Blanket Clip – With this clip, hair is removed from the head, neck, shoulders, belly and underneath the tail. This allows sweat to evaporate freely, yet the muscles of the hindquarters do not become chilled during long periods of slow work. As the name implies, the effect is the same as putting an exercise sheet on the horse for work. When it is not working, the horse should wear a blanket.
1) Draw the outline of the clip you desire with chalk. Don’t just start clipping and hope that the clip will turn out to be symmetrical with straight edges. Instead, take the time in preparation to ensure that the clip will not have any faults in appearance. It is easier if you follow the line of the muscles in the leg to make a nice shape. Bandage the horse’s tail to keep it out of the way.
2) The shoulder is the best place to start. Most horses will accept being clipped there and will slowly adjust as you move. Use smooth strokes against the direction of the hair growth. Keep the blade parallel to the skin. If it is tilted down, it may nick the skin, and if it is tilted up, it will not cut as effectively. Place yourself between the horse and the electrical cord, so there is no danger of the horse stepping on it. Also, have someone hold the horse’s head to keep it still.
3) In certain places the skin is very loose or, because of the body’s natural shape, the area to be clipped may be concave. These places can be difficult to clip neatly without nicking the skin. To avoid this, stretch the skin with the other hand so that the area becomes a firm, flat surface.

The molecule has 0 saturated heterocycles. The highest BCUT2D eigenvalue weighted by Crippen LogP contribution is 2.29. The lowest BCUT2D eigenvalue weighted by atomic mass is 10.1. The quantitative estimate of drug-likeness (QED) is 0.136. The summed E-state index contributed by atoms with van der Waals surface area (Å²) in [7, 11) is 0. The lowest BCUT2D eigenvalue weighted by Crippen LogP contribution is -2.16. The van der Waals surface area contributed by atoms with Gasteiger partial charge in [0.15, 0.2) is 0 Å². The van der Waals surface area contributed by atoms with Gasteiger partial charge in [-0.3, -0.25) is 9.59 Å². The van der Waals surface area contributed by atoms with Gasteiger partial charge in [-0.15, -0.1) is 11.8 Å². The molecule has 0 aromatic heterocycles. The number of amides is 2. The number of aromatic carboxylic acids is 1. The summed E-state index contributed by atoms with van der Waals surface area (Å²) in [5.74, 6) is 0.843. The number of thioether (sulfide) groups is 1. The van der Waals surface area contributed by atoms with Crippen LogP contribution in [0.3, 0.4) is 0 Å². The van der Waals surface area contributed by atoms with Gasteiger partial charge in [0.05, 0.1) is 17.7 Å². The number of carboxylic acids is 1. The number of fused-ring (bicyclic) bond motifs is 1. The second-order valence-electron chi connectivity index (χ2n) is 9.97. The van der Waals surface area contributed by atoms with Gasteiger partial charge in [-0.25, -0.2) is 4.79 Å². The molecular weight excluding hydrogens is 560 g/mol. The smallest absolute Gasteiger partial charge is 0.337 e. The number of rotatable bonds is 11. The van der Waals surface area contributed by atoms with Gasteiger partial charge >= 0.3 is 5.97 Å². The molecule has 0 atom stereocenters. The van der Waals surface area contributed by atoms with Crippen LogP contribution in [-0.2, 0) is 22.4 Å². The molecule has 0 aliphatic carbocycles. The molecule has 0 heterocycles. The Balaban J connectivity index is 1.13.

4) Difficulty also arises when working around the elbow. Have your helper hold the leg up in a flexed position. This will pull the skin tight and allow you to clip the area easily. This area may also be ticklish, so be prepared for some flinches or jerks of the leg.
Once you are done clipping, certain areas may need special attention and trimming should be done. You’ll need a comb and a curved, blunt-ended scissors. There are four general areas that are generally tended to by trimming. These areas include the ears, face, heels, and tail.
Ears – Hold the ear with one hand so that the two edges touch each other, then trim the hairs that stick out beyond these edges. Never cut the hairs inside the ear because they serve as protection against dirt and infection. Cut upward, away from the horse’s eye to avoid the risk of the ends going in the eye if the horse makes any sudden head movements.
Face – Long hairs under the chin and lower jaw can be trimmed with scissors. Do not trim the whiskers; they are part of the horse’s touch apparatus and are important for sensing nearby objects. Lift the hairs to be cut with a comb. Small electric clippers may also be used.
Heels – You may need to trim the feathers so that the skin can easily be kept dry and clean. This also helps prevent mud fever. Run a comb upward through the hair and cut the ends neatly, but not too close.
Tail – Neatly trim the bottom of the tail by cutting across, parallel to the ground. When the tail is carried properly, the end should be a hand’s width below the hocks. Have someone hold the tail up over one arm so that it hangs as it would when the horse is moving.